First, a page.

In the first place, a study of the chronology will make clear the fact that in this period, when there was as yet no written record of God's revelation, there was a very strong and trustworthy line of oral tradition. True, there is abundant evidence that God made known His Word to His people directly during this period; and there were men like Enoch, a prophet, and Noah, a preacher of righteousness, through whom God spoke His Word. But there was no written Word by means of which God's revelation might be transmitted from generation to generation. But the historical situation was such that an oral tradition sufficiently strong to take the place of the written Word of God was possible.
Consider the fact that for all the generations up to and including Lamech, the father of Noah, a direct, firsthand tradition from Adam was possible. For Lamech, who was born in the year 874 after creation, was a contemporary of Adam for some 56 years before Adam died.
This means that Noah, the heir of the new world, could receive the tradition of the history of Paradise and the fall and the protevangel secondhand, i.e., with only one link between him and Adam. Comparatively, this would mean that in the new dispensation the tradition of Christ would have reached into Reformation times secondhand; and, considering that Noah lived to the age of 950 years, it would mean that the tradition of Christ could reach us in the twentieth century only thirdhand!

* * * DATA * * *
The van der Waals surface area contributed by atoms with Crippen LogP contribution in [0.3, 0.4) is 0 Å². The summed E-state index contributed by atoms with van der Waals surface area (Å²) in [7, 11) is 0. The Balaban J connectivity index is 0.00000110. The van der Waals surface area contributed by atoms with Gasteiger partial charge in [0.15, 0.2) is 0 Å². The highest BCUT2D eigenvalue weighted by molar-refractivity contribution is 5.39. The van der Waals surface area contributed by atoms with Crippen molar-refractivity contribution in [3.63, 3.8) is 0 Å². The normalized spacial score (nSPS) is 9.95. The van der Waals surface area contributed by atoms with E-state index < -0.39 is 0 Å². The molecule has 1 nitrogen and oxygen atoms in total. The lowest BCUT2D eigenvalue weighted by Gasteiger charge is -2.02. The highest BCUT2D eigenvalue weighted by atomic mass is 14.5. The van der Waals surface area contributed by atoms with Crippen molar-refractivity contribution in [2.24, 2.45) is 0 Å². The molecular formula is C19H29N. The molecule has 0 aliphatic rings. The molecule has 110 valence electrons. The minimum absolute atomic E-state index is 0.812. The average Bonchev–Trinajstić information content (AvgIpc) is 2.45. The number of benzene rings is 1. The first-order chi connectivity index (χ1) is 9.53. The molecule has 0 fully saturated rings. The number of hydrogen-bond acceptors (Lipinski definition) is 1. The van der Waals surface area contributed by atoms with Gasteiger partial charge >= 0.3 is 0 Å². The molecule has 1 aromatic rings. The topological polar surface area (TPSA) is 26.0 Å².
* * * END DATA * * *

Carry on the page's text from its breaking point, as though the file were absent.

If, in addition to this, we assume, as we certainly may, that there must have been a very close-knit community of the people of God in those times, then we can readily understand that this oral tradition was very strong and that it was quite capable of taking the place of a written record.
Considering also that not only Noah, but also Shem was a link between the prediluvian and the postdiluvian world, this same oral tradition assumes great importance with respect to the period between the Flood and the patriarchs, and, in fact, between the Flood and Moses.
Similarly, we may note that there was but one link between Enoch, who was a prophet, and Noah, in whose time Enoch's prophecy was fulfilled.
In the second place, a study of the comparative chronology of the Sethites and the Cainites reveals some interesting and significant parallels. It reveals that Lamech and his wicked family must have been contemporaries, for example, of Enoch. This surely helps to explain the fact that Enoch must have lived in a time of rapidly increasing wickedness, as is plain from his prophecy in Jude, 14 and 15. It would also serve to explain that Enoch was translated in a time of increasing conflict and persecution, as is suggested by the Scriptures. This fact also implies that the Lamech-family and its contemporaries and offspring were contemporaries of all the generations of the Sethites from Enoch to the time of the Flood.